Namibia has named Belgian Tom Saintfiet as their new head coach.

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Controversy looms over

Controversy looms over Namibia’s new head coach

Posted: 4 July 2008 Time: 12:54 pm

Namibia has named 35-year-old Belgian, Tom Saintfiet, who has never coached a senior national team before, as the new head coach of the Brave Warriors.

Namibia Football Association spokesman Beau Kauta told The Namibian newspaper that Saintfiet will arrive in the country next week and will take up his new post, after former coach and Dutch national Arie Schans, was fired last week.

However, it seems that the appointment will spark controversy as Saintfiet after it was established that he was fired by his former club in Finland, RoPS, in March this year after being in charge of the side for only two months.

It is reported that the players at the premier league club didn’t like the way Saintfiet coached.

The new coach will not sign any contract and his mandate will be to lead the Warriors through their two remaining World Cup/African Nations Cup matches and the Cosafa Cup due later this year.

Kauta said the association was not looking at results to be brought in at national level at this stage, but were looking having a steady national team by 2010.

The new man will also act as the head coach of the Under-23 national side, with current head coach Bobby Samaria ultimately being demoted into an assistant role.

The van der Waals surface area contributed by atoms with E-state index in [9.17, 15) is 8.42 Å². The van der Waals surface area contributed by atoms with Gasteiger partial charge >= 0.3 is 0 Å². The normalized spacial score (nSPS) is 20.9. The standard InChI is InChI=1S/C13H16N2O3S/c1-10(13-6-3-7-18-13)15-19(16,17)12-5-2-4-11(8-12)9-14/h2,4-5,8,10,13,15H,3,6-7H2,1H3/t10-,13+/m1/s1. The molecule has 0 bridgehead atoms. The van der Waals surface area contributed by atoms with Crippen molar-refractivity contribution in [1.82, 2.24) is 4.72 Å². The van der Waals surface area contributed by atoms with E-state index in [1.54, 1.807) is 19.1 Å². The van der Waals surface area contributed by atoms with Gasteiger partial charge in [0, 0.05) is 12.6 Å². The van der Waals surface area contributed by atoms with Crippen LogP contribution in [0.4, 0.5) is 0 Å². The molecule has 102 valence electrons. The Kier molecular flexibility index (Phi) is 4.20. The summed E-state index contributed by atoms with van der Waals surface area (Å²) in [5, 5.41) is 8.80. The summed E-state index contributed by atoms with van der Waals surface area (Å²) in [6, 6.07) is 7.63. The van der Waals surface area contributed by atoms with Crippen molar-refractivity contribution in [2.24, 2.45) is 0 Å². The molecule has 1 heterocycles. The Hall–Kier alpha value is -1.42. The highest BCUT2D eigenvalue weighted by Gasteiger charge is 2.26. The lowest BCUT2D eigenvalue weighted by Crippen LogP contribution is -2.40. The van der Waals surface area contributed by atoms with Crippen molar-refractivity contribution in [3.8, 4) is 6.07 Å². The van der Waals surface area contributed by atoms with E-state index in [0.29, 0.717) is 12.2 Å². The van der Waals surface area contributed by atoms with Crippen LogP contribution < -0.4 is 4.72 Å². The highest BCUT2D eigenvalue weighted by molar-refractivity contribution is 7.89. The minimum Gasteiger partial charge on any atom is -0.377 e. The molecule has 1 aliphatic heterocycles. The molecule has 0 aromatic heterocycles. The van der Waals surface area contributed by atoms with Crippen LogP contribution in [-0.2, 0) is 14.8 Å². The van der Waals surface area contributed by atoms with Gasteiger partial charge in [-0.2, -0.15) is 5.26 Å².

Saintfiet according to Kauta, was head-hunted by the NFA and was considered as the perfect choice for the ailing Brave Warriors side, which has virtually no chance of making it to 2010 World Cup/African Nations Cup finals, despite their two remaining matches.

Saintfiet was born in Mol, Belgium, on March 29 1973 and at the age of 24, he was the youngest head coach in Belgium.

Saintfiet has coached in several countries like Qatar, before he also became the head coach of the Under-17 side in that country.

He also coached league clubs in The Netherlands, Germany, Faroe Islands, Ivory Coast and in the lower Belgium leagues.

Strangely, the new coach will also be expected to appoint his own assistant coaches, but will not be allowed to choose any foreigners as the NFA is currently cash-strapped and unable to pay for them.

Previous comments on this story...

Frans Kafula
posted: 01:36 pm
This is a matter of the blind leading the blind. The NFA don't have a clue what to do with Namibua football.
Anonymous
posted: 02:29 pm
France, I agree with you my brother...

They copied what SAFA did, but because of their blindness, they cant see what is happening here in mzansi. Santana........coaching Bafana.....
Anonymous
posted: 03:34 pm
SADC soccer is becoming a shame to Africa...guys lets stand for our own local coaches if we want to uplift our SADC soccer again..after collapsing recently.

Recall Clive Barker with Bafana, Rasten Mogane with Brave Warriors...it was the game with passion. Foreign coaches first need to get used to the players here, and the style of play..and by that time, the image of the national team is already damaged!

It's a disgrace!!
Frans Kafula
posted: 03:49 pm
I think we should stick with African coaches in general. Is this Norwegian, for example, better than the likes of Stephen Keshi, Shakes Mashaba and the lot? Our national team played its best football under African coaches (Rusten & the late Big Ben), therefore I was expecting us to head-hunt an African coach after the death of Ben Bamfuchile. But what did the NFA's Exco do? The appoint some football instructor from Holland and it backfired on them.
Frans Kafula
posted: 03:51 pm